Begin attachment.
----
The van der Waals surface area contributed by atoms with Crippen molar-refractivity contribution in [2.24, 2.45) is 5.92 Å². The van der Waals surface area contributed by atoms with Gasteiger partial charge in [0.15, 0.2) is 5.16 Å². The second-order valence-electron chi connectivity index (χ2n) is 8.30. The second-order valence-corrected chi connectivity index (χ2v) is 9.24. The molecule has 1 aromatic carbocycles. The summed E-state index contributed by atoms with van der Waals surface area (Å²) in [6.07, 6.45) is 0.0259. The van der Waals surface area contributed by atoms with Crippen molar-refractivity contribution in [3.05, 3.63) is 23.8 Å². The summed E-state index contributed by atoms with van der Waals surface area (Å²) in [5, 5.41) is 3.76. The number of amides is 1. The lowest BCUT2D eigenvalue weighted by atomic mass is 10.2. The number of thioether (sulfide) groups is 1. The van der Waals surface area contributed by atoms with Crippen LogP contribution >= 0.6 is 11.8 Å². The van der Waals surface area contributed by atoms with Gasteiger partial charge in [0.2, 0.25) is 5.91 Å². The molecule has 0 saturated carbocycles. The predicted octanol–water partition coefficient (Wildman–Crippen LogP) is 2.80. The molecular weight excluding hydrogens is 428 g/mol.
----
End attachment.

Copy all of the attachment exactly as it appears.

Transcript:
The van der Waals surface area contributed by atoms with Crippen molar-refractivity contribution in [2.24, 2.45) is 5.92 Å². The van der Waals surface area contributed by atoms with Gasteiger partial charge in [0.15, 0.2) is 5.16 Å². The second-order valence-electron chi connectivity index (χ2n) is 8.30. The second-order valence-corrected chi connectivity index (χ2v) is 9.24. The molecule has 1 aromatic carbocycles. The summed E-state index contributed by atoms with van der Waals surface area (Å²) in [6.07, 6.45) is 0.0259. The van der Waals surface area contributed by atoms with Crippen molar-refractivity contribution in [3.05, 3.63) is 23.8 Å². The summed E-state index contributed by atoms with van der Waals surface area (Å²) in [5, 5.41) is 3.76. The number of amides is 1. The lowest BCUT2D eigenvalue weighted by atomic mass is 10.2. The number of thioether (sulfide) groups is 1. The van der Waals surface area contributed by atoms with Crippen LogP contribution >= 0.6 is 11.8 Å². The van der Waals surface area contributed by atoms with Gasteiger partial charge in [0.2, 0.25) is 5.91 Å². The molecule has 0 saturated carbocycles. The predicted octanol–water partition coefficient (Wildman–Crippen LogP) is 2.80. The molecular weight excluding hydrogens is 428 g/mol.